Give the New York Rangers credit, for the most part their business is not aired out to dry in view of the public eye.
Take, for example, the Nick Holden trade, or the J.T. Miller contract negotiations or, well, anything really the past few years. The Rangers keep their business to themselves, and more often than not they’re the people who break their own news.
Which is why it’s impossible to speculate about the Rangers current negotiations with RFA Chris Kreider. He’s the focus right now because his arbitration hearing is slated for this week (July 22nd, full schedule for the Rangers RFAs here). Kevin Hayes, you’ll be on the front burner soon enough.
I’m going to assume Kreider is negotiating a long term deal. Not only is Kreider coming off a true bridge deal, but the Rangers have an opportunity to lock him up long term, buy out some of his UFA years and do so at a cheaper price since he’s coming off a “down year.” I quoted down year because if you take a look at the underlying numbers -- we’ve argued this a lot — Kreider had a great year muddled with some bad luck in terms of goals and assists.
The good news? There have been some comparable players who have inked up long term deals this year and in the past. General Fanager had this comparison based off the Jaden Schwartz signing this past week.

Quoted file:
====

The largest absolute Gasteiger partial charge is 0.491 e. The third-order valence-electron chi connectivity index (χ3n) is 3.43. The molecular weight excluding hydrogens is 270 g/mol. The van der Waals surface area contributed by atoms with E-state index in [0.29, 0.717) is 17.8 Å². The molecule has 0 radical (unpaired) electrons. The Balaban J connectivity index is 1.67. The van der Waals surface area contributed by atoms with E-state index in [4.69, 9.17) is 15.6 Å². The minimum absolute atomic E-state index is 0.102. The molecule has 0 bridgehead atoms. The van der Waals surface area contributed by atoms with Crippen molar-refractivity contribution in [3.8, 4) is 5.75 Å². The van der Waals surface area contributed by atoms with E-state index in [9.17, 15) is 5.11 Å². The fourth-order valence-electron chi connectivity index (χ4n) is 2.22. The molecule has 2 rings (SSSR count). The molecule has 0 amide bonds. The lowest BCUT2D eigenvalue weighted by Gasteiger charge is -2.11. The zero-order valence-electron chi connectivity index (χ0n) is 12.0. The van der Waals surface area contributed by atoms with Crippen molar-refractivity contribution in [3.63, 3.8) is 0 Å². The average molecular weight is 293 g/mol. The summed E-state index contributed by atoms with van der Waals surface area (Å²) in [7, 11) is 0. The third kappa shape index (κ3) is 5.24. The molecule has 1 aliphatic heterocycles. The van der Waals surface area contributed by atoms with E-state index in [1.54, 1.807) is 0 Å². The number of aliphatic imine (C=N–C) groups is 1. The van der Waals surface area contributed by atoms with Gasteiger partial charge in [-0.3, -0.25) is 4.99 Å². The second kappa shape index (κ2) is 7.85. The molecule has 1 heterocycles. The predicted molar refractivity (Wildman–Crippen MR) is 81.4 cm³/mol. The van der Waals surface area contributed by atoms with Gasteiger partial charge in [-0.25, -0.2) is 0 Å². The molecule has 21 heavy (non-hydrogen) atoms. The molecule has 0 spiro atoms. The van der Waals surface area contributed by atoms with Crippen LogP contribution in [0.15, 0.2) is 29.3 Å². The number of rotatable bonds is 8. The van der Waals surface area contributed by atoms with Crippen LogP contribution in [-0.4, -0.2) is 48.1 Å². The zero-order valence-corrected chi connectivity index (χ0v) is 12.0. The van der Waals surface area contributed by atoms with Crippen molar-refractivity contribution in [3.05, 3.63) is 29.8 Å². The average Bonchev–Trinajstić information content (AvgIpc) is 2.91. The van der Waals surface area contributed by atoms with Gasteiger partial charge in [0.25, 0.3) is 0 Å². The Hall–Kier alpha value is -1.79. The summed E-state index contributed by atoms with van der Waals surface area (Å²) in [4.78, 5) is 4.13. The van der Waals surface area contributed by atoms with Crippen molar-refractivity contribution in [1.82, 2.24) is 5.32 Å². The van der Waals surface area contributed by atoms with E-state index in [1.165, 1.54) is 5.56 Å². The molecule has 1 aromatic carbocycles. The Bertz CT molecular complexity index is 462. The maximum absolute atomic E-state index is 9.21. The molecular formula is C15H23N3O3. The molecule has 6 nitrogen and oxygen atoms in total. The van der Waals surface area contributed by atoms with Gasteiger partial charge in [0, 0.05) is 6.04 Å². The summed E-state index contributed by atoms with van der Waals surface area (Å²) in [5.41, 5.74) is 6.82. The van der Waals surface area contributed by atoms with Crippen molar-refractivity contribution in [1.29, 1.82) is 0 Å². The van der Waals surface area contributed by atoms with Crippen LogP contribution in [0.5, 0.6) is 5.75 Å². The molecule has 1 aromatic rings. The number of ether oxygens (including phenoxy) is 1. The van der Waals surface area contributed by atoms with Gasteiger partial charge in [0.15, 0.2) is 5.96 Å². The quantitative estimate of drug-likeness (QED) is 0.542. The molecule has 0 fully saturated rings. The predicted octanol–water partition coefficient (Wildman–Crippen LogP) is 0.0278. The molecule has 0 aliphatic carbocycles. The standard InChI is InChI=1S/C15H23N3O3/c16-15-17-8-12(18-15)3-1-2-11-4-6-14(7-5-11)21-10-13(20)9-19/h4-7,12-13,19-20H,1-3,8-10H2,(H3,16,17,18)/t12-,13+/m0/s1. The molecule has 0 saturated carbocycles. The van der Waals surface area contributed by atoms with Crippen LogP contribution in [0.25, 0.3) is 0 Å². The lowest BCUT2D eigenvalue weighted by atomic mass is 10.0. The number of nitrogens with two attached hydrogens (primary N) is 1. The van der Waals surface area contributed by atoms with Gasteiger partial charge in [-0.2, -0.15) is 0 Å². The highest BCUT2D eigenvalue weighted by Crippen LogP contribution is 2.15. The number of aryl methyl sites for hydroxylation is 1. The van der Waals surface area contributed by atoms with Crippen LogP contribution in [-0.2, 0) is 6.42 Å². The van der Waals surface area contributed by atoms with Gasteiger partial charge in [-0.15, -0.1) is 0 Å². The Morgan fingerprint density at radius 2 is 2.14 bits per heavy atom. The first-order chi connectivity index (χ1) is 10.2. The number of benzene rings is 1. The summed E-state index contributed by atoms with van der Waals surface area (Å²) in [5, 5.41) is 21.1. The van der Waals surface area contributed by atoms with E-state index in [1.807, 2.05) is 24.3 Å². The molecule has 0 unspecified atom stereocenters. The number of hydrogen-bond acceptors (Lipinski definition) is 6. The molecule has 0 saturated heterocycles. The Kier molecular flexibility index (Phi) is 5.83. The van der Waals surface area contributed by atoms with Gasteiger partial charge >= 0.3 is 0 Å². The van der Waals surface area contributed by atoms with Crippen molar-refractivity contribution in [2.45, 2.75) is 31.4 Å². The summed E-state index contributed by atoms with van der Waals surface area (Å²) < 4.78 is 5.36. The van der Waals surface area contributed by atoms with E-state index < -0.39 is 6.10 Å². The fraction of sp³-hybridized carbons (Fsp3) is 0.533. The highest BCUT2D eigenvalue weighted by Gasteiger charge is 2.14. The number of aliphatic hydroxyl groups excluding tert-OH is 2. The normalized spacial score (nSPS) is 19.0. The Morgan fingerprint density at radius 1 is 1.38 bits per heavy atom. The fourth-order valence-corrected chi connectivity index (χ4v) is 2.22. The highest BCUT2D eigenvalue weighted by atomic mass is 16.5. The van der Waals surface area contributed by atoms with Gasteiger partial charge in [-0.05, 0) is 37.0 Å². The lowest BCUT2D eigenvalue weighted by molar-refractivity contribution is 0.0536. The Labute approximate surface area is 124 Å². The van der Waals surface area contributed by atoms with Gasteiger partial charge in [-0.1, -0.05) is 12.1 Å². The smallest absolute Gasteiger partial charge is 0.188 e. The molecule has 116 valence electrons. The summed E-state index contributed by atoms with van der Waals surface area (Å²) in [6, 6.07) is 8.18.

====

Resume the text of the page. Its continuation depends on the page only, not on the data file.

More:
Jaden Schwartz (5 yrs @ $5.35M) comps:— General Fanager (@generalfanager) July 15, 2016
Forsberg 6 @ $6M
Saad 6 @ $6M
R. Smith 5 @ $5M
Trocheck 6 @ $4.75M
I’ll be the first to tell you that I’d be thrilled to see Kreider ink that deal -- although I’d love for it to be longer. Kreider is the type of player you take a risk on, even though a large portion of the fanbase seems to believe Kreider is a bust and the team would be better served trading him.
For the record, here’s Kreider’s comparison to Schwartz courtesy of Own The Puck:
Similar production metrics (even though Kreider was coming off a down year), better shot suppression and better possession numbers. Kreider is more than worthy of the type of deal Schwartz locked down and the Rangers would be a better team for it.
As the Rangers move forward — and logic dictates something has to be brewing somewhere — these types of deals make a big difference moving forward. I lamented the Rangers inability or unwillingness to lock Miller down on a long term deal, but the Rangers don’t have a bridge deal to hide behind with Kreider anymore. They need to lock him up and they need to try to do so for as long as possible.
I can’t imagine things are going to go to arbitration between the two sides. The Rangers more than likely don’t want Kreider to have a single year to strut his stuff — which could make him far more expensive. No, Kreider isn’t the guy to worry about when it comes to arbitration. The real fear should be Hayes, if anyone, but we’ll burn that bridge when we get there.
For now the focus is on Kreider; a player worth betting on. Now the Rangers get to show him that, too.